Sometimes you just need to be silent. It’s okay.
There’s a line of thinking among evangelicals about worship—specifically, about our response to singing. We tend to try to evaluate what’s going on in the heart by what we’re seeing on the outside. So a person who is singing loudly or has his hands raised high1 is a more authentic worshiper than the person who is silent.
I’m not sure it’s so simple, though. I wish it were. I wish it were easy to see what’s going on in the heart and mind of every person we meet. To know for certain what a person is really thinking, or really believes. But we don’t get that ability. God doesn’t give it to us. He gives reminders and indicators, sure. Out of the heart, the mouth speaks. If we love him, we will be known by our love for one another. We will desire to keep ourselves pure and undefiled, and care for widows and orphans in their distress. That kind of stuff.
But these don’t really talk about our response to the music we sing at church. Assuming, of course, that the songs themselves are Christ-exalting, and God-glorifying in their content, there’s no doubt many of us be singing, with all of our being engaged. But sometimes when we’re confronted by the majesty of God—especially in song—there’s only one thing we can do:
Sometimes we just need to say nothing. To stand in awe as we marvel at the majesty of Jesus.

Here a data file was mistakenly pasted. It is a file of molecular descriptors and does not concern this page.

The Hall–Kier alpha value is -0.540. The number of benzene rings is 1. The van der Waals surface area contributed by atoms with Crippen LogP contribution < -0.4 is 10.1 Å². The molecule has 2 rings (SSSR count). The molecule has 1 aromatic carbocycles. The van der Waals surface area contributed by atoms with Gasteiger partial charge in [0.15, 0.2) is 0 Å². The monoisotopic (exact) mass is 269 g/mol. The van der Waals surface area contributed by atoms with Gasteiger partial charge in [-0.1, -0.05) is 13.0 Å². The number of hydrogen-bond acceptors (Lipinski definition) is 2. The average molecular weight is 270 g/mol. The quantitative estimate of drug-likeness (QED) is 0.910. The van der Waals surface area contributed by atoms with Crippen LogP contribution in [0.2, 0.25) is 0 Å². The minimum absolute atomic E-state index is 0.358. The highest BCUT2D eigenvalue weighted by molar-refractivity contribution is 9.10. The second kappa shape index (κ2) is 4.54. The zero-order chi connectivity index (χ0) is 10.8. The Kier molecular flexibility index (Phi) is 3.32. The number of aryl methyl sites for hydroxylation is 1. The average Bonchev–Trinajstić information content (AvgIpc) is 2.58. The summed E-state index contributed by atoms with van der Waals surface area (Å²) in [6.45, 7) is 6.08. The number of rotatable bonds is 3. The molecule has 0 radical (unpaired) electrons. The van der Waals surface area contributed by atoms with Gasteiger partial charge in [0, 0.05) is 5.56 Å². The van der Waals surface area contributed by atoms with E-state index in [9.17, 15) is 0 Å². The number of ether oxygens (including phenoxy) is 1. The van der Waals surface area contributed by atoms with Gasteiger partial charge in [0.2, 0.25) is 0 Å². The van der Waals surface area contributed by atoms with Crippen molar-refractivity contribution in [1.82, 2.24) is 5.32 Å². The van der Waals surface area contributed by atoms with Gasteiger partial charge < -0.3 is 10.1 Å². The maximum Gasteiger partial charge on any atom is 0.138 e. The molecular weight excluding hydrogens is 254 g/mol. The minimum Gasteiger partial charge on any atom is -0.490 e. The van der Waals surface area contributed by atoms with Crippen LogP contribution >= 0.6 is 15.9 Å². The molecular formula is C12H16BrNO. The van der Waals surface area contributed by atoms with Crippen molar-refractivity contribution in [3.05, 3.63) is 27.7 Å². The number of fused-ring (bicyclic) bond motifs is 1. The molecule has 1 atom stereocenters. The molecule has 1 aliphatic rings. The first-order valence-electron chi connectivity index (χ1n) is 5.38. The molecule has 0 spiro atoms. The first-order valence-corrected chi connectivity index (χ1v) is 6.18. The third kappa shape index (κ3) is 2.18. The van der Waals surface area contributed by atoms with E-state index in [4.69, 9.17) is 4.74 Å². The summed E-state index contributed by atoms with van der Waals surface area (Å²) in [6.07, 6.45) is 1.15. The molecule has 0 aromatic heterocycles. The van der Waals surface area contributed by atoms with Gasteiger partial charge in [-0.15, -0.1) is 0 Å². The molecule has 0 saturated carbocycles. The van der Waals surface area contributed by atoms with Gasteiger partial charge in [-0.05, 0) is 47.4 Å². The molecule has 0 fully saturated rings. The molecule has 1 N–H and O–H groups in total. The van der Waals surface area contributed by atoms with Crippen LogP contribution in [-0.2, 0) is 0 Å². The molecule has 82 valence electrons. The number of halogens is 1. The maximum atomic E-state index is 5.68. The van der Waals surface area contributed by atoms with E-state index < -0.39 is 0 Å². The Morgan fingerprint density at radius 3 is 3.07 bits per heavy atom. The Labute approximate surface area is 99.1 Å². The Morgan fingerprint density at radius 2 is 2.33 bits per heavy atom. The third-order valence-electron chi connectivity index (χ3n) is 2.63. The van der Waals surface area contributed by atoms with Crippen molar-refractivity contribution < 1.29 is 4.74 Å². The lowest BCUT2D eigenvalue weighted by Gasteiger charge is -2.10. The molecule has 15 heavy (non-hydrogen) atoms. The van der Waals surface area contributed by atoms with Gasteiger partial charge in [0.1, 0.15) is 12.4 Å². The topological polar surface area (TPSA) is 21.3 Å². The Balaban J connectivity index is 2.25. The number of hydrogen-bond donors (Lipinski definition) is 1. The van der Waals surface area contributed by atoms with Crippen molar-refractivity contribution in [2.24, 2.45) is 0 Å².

I was reminded of this, in part, as I wrapped up my reading of Job earlier this week. The context is different, of course, but there’s a principle here that’s worth considering. After all the complaints have been made, and after Elihu speaks his word, Job doesn’t keep talking. When Job is confronted by God in all of his glory, he doesn’t respond. He stops. He realizes his foolishness and says, “I am so insignificant. How can I answer You? I place my hand over my mouth. I have spoken once, and I will not reply; twice, but now I can add nothing” (Job 40:4-5, HCSB).
Seeing God, hearing from God, causes him to be silent.
In the context of congregational singing, this is true as well. Sometimes the right thing to do is sing loudly. We engage our voices and our physical being in giving praise to God with our mouths. But sometimes our awe of God is going to stop our mouths. And this is good for us, too.
Because as we consider the goodness of God toward us in the gospel, sometimes the only thing we can do is be silent.
- Even when the song doesn’t tell him to. ↵